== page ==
DOI: 10.1145/2559636.2559679 | CITEULIKE: 13359160 | REFERENCE: BibTex, Endnote, RefMan | PDF PDF Version

Zlotowski, J., Strasser, E., & Bartneck, C. (2014). Dimensions of Anthropomorphism - From Humanness to Humanlikeness. Proceedings of the ACM / IEEE International Conference on Human-Robot Interaction, Bielefeld pp. 66-73.

Dimensions of Anthropomorphism - From Humanness to Humanlikeness

Jakub Złotowski, Christoph Bartneck

HIT Lab NZ, University of Canterbury
PO Box 4800, 8410 Christchurch
New Zealand,

Ewald Strasser

HCI & Usability Unit, ICT&S Center
University of Salzburg, Salzburg, Austria

Abstract - In HRI anthropomorphism has been considered to be a uni-dimensional construct. However, social psychological studies of the potentially reverse process to anthropomorphisation - known as dehumanization - indicate that there are two distinct senses of humanness with different consequences for people who are dehumanized by deprivation of some of the aspects of these dimensions. These attributes are crucial for perception of others as humans. Therefore, we hypothesized that the same attributes could be used to anthropomorphize a robot in HRI and only a two-dimensional measures would be suitable to distinguish between different forms of making a robot more humanlike. In a study where participants played a quiz based on the TV show “Jeopardy!" we manipulated a NAO robot’s intelligence and emotionality. The results suggest that only emotionality, not intelligence, makes robots be perceived as more humanlike. Furthermore, we found some evidence that anthropomorphism is a multi-dimensional phenomenon.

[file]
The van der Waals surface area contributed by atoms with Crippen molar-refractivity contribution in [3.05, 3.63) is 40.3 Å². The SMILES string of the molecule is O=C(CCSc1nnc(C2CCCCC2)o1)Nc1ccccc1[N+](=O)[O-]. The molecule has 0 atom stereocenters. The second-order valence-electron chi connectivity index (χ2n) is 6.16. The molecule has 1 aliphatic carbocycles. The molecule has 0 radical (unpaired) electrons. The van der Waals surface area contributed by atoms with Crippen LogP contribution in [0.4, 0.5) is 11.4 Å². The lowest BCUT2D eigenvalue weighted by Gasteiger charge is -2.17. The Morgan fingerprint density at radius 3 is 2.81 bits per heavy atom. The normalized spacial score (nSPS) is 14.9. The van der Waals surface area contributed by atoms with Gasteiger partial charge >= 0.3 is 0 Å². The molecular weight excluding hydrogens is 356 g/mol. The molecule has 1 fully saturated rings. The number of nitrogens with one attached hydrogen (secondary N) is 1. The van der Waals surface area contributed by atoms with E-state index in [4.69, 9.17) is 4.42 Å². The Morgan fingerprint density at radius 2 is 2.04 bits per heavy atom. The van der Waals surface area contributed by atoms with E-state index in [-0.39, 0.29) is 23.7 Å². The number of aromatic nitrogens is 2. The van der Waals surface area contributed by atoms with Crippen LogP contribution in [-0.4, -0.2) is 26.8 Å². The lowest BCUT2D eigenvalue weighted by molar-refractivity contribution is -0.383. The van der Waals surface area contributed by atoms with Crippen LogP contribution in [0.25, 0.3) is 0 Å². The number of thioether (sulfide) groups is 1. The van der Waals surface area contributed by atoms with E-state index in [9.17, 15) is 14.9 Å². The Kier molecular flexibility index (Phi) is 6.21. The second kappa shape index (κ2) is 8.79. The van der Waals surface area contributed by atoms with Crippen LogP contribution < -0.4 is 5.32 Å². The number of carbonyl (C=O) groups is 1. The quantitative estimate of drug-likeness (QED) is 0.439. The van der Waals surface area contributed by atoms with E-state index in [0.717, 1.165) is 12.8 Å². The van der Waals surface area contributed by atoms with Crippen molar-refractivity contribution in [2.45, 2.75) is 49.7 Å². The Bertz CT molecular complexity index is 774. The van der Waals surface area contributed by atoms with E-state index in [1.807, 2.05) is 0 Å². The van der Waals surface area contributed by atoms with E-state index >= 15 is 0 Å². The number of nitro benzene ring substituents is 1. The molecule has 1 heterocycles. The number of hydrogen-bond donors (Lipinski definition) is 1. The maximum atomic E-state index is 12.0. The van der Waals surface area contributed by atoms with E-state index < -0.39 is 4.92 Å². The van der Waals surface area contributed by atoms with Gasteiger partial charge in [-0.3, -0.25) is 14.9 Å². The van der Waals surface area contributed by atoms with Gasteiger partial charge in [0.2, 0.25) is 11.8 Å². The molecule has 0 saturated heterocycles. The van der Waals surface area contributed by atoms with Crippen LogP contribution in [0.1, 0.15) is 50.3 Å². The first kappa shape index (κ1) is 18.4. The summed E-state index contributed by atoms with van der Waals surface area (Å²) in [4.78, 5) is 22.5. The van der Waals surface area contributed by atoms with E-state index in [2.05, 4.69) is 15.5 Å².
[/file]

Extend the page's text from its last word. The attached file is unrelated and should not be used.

Keywords: human, robot, interaction, dehumanization, anthropomorphism


Anthropomorphism, understood as the attribution of humanlike properties or characteristics to real or imagined nonhuman agents and objects [4], is a common theme appearing regularly in the field of HRI. However, it was described for the first time a long time ago by Xenophanes in the 6th century BC [18]. It has been proposed that anthropomorphism in those times had an adaptive function as it allowed early humans to interpret ambiguous shapes as human in order to minimize the risk of being killed by enemy or increase the chances of finding companions [12]. In today’s society, despite the widespread tendency to anthropomorphize other objects, it has been suggested that people’s mental models of autonomous robots are especially anthropomorphic [8].